Portuguese / Spanish / English

British Embassy in Lebanon 'deeply concerned' at bank account closures

Customers use an automated teller machine (ATM) outside an Audi Bank SAL bank branch in Beirut, Lebanon, on Wednesday, Oct. 30, 2019. Calls are mounting for Lebanon to impose formal restrictions on the movement of money to defend the countrys dollar peg and prevent a run on the banks when they open their doors on Friday after two weeks of nationwide protests. Photographer: Hasan Shaaban/Bloomberg via Getty Images
Customers use an ATM outside an Audi Bank SAL bank branch in Beirut, Lebanon, on Wednesday, Oct. 30, 2019. [Hasan Shaaban/Bloomberg via Getty Images]

The British Embassy in Beirut said on Friday it was "deeply concerned" by Lebanese banks closing accounts belonging to people who are nationals or residents of the United Kingdom, Reuters reports.

In a statement, the Embassy said "this unilateral action" by banks had singled out account holders on the basis of their British residency or nationality, in "what appears to be a targeted and discriminatory manner".

The statement did not name any lenders in Lebanon's crisis-hit banking sector, where more than $100 billion of hard currency savings remain stuck, with most depositors unable to access their funds.

A union for savers with funds stuck in Lebanese banks says that more than 50 British savers have been in touch because their accounts were unilaterally closed or they feared their closure, since a 28 February UK court ruling ordering two Lebanese banks to transfer funds to a UK client.

READ: Distraught Lebanese depositors fight for their life savings

The 28 February UK court order required Lebanon's Bank Audi and its peer, SGBL, to transfer $4 million to a client, the first UK ruling obliging Lebanese banks to transfer dollars out of the banking system, raising the prospect of similar actions.

Lebanon's financial system collapsed in 2019 under the weight of massive public debts caused by decades of corruption, waste and patronage by the government, which borrowed heavily from the Lebanese banks.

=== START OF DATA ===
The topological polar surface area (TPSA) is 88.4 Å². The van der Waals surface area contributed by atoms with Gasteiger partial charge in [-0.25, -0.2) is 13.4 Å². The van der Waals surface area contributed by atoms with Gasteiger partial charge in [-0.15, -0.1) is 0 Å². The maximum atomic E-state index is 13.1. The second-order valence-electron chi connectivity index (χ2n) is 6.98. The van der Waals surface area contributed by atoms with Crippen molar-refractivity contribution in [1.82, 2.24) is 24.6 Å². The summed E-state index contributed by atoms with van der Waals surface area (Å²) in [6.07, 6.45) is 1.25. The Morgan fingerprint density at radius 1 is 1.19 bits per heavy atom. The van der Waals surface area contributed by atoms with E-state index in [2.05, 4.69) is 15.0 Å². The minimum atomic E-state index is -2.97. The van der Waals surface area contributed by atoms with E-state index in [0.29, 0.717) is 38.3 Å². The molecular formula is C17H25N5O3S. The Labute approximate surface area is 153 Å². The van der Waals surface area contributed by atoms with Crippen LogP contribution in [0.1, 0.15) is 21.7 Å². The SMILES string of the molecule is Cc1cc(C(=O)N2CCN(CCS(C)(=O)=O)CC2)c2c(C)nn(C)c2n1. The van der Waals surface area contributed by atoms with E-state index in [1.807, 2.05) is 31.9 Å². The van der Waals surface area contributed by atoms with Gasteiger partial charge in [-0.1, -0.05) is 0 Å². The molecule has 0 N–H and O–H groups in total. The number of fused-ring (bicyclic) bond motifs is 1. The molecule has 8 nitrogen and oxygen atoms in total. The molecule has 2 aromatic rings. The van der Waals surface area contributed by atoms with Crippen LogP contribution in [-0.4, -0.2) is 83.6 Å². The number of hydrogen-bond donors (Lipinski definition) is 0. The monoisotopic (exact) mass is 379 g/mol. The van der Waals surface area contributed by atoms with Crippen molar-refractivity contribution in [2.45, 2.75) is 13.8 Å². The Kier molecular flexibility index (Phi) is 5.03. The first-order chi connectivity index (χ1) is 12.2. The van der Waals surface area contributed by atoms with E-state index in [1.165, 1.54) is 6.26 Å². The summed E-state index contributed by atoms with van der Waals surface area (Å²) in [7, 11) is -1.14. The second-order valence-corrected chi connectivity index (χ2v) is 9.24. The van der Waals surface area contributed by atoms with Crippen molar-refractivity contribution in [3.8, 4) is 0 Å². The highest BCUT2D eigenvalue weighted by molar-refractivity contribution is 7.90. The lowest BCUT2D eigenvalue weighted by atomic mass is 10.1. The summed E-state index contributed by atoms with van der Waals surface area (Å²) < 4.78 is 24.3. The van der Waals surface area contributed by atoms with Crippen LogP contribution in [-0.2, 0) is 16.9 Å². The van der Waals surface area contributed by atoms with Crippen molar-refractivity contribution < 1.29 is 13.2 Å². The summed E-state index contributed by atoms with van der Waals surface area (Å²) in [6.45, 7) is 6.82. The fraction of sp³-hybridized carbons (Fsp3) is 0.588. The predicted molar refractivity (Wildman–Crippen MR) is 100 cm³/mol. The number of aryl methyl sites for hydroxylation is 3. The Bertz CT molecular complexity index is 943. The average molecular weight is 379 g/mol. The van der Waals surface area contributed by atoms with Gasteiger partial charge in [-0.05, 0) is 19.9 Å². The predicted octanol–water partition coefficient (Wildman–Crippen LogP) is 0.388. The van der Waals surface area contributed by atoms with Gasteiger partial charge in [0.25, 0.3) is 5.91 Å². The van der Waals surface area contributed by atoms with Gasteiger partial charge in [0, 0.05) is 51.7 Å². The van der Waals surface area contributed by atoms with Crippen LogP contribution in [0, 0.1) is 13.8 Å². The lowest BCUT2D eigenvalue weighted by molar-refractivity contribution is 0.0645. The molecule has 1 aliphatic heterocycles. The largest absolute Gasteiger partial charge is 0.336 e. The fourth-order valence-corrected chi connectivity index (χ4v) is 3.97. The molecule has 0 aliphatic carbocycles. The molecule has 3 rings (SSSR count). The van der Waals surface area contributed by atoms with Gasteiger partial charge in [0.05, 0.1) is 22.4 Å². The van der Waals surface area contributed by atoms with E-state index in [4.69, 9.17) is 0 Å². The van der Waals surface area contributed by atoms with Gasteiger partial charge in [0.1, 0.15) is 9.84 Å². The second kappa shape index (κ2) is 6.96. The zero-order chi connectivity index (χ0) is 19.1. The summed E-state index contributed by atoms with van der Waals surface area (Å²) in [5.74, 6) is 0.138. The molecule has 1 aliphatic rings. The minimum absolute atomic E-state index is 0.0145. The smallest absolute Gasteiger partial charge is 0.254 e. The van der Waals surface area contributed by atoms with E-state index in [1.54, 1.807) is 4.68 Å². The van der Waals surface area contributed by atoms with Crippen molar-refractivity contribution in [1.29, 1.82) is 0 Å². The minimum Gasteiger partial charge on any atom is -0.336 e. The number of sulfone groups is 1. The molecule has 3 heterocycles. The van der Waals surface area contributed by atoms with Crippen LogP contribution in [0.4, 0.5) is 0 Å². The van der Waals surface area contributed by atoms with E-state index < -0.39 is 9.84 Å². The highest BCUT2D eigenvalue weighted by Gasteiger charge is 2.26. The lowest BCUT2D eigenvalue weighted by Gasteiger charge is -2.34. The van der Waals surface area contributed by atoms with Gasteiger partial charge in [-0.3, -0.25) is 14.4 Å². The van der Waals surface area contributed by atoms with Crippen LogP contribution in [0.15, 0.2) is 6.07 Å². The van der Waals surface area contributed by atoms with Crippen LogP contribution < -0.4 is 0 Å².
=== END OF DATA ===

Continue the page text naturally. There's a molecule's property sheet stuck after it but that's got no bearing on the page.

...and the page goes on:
In the absence of any capital control law in Lebanon, banks began imposing informal restrictions on withdrawals and transfers abroad as the financial system collapsed in 2019.

These controls were never formalised with legislation and have been challenged in local and international courts, with mixed results.

Legal tussles between banks and depositors seeking their cash are also playing out in Lebanon.

And, in response, more banks have been closing accounts and issuing cheques for the balance without consulting clients, lawyers acting for depositors say.

British Ambassador, Ian Collard, urged "the Lebanese authorities to ensure that all depositors are properly and fairly treated, and he underlined the importance of Lebanese banks not discriminating against account holders on the basis of their British nationality or residency".

In meetings with officials, including the Central Bank Governor and the Prime Minister, he "made clear his concerns about the treatment of British nationals and British resident depositors", the statement said.

Categories
Europe & RussiaLebanonMiddle EastNewsUK
Show Comments
Writing Palestine - Celebrating the tenth year of the Palestine Book Awards - Buy your copy of the book now
Show Comments